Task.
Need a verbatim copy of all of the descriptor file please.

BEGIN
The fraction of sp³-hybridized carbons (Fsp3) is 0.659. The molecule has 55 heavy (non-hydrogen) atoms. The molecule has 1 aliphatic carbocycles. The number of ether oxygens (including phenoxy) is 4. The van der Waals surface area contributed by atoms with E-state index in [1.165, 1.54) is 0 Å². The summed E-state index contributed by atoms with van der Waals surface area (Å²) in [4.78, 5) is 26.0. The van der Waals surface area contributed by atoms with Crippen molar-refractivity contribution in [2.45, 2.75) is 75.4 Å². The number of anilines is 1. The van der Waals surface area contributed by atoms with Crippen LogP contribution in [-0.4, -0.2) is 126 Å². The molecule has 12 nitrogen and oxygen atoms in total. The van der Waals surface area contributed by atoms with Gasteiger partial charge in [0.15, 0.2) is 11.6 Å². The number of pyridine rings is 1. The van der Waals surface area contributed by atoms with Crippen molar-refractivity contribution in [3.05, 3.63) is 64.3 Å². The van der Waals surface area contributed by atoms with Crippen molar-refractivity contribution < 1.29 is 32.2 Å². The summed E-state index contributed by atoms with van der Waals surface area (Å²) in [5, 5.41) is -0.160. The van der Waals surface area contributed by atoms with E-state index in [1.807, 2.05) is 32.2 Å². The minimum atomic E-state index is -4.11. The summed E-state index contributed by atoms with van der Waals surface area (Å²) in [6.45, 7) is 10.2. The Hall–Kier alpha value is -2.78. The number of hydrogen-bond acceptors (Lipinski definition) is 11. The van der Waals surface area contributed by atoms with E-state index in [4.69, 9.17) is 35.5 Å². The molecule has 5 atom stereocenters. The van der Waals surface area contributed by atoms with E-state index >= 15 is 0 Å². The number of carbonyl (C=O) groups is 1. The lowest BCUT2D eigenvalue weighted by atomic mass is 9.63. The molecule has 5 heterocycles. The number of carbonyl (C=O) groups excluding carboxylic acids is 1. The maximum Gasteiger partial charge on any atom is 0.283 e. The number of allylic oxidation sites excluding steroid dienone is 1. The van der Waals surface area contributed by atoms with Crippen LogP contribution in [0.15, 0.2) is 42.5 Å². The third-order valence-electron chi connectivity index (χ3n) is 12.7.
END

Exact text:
The fraction of sp³-hybridized carbons (Fsp3) is 0.659. The molecule has 55 heavy (non-hydrogen) atoms. The molecule has 1 aliphatic carbocycles. The number of ether oxygens (including phenoxy) is 4. The van der Waals surface area contributed by atoms with E-state index in [1.165, 1.54) is 0 Å². The summed E-state index contributed by atoms with van der Waals surface area (Å²) in [4.78, 5) is 26.0. The van der Waals surface area contributed by atoms with Crippen molar-refractivity contribution in [2.45, 2.75) is 75.4 Å². The number of anilines is 1. The van der Waals surface area contributed by atoms with Crippen LogP contribution in [-0.4, -0.2) is 126 Å². The molecule has 12 nitrogen and oxygen atoms in total. The van der Waals surface area contributed by atoms with Gasteiger partial charge in [0.15, 0.2) is 11.6 Å². The number of pyridine rings is 1. The van der Waals surface area contributed by atoms with Crippen molar-refractivity contribution in [3.05, 3.63) is 64.3 Å². The van der Waals surface area contributed by atoms with Crippen molar-refractivity contribution < 1.29 is 32.2 Å². The summed E-state index contributed by atoms with van der Waals surface area (Å²) in [5, 5.41) is -0.160. The van der Waals surface area contributed by atoms with E-state index in [1.807, 2.05) is 32.2 Å². The minimum atomic E-state index is -4.11. The summed E-state index contributed by atoms with van der Waals surface area (Å²) in [6.45, 7) is 10.2. The Hall–Kier alpha value is -2.78. The number of hydrogen-bond acceptors (Lipinski definition) is 11. The van der Waals surface area contributed by atoms with E-state index in [4.69, 9.17) is 35.5 Å². The molecule has 5 atom stereocenters. The van der Waals surface area contributed by atoms with E-state index >= 15 is 0 Å². The number of carbonyl (C=O) groups is 1. The lowest BCUT2D eigenvalue weighted by atomic mass is 9.63. The molecule has 5 heterocycles. The number of carbonyl (C=O) groups excluding carboxylic acids is 1. The maximum Gasteiger partial charge on any atom is 0.283 e. The number of allylic oxidation sites excluding steroid dienone is 1. The van der Waals surface area contributed by atoms with Crippen LogP contribution in [0.15, 0.2) is 42.5 Å². The third-order valence-electron chi connectivity index (χ3n) is 12.7.